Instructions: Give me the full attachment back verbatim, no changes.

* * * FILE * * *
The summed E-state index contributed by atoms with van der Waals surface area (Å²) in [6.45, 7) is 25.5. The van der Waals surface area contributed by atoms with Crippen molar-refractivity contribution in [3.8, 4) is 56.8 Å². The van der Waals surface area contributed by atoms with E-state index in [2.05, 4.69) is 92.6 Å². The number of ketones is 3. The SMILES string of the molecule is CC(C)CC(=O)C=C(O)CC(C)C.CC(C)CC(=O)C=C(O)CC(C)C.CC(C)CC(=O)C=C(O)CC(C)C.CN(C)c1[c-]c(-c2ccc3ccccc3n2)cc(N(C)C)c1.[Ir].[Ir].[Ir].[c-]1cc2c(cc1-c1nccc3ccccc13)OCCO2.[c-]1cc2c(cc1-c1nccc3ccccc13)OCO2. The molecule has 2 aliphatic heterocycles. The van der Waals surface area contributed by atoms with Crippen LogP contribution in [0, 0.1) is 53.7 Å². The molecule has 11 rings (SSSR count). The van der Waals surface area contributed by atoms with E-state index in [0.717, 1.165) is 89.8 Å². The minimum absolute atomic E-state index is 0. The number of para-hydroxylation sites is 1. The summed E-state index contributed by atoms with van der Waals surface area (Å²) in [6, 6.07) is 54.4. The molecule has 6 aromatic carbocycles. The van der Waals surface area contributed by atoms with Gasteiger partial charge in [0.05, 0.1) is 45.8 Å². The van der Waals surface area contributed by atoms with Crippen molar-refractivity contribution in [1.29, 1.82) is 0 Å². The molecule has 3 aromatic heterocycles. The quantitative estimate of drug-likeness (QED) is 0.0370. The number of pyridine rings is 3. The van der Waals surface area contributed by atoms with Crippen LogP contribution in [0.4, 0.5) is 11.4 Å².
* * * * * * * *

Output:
The summed E-state index contributed by atoms with van der Waals surface area (Å²) in [6.45, 7) is 25.5. The van der Waals surface area contributed by atoms with Crippen molar-refractivity contribution in [3.8, 4) is 56.8 Å². The van der Waals surface area contributed by atoms with E-state index in [2.05, 4.69) is 92.6 Å². The number of ketones is 3. The SMILES string of the molecule is CC(C)CC(=O)C=C(O)CC(C)C.CC(C)CC(=O)C=C(O)CC(C)C.CC(C)CC(=O)C=C(O)CC(C)C.CN(C)c1[c-]c(-c2ccc3ccccc3n2)cc(N(C)C)c1.[Ir].[Ir].[Ir].[c-]1cc2c(cc1-c1nccc3ccccc13)OCCO2.[c-]1cc2c(cc1-c1nccc3ccccc13)OCO2. The molecule has 2 aliphatic heterocycles. The van der Waals surface area contributed by atoms with Crippen LogP contribution in [0, 0.1) is 53.7 Å². The molecule has 11 rings (SSSR count). The van der Waals surface area contributed by atoms with E-state index in [0.717, 1.165) is 89.8 Å². The minimum absolute atomic E-state index is 0. The number of para-hydroxylation sites is 1. The summed E-state index contributed by atoms with van der Waals surface area (Å²) in [6, 6.07) is 54.4. The molecule has 6 aromatic carbocycles. The van der Waals surface area contributed by atoms with Gasteiger partial charge in [0.05, 0.1) is 45.8 Å². The van der Waals surface area contributed by atoms with Crippen molar-refractivity contribution in [1.29, 1.82) is 0 Å². The molecule has 3 aromatic heterocycles. The quantitative estimate of drug-likeness (QED) is 0.0370. The number of pyridine rings is 3. The van der Waals surface area contributed by atoms with Crippen LogP contribution in [0.4, 0.5) is 11.4 Å².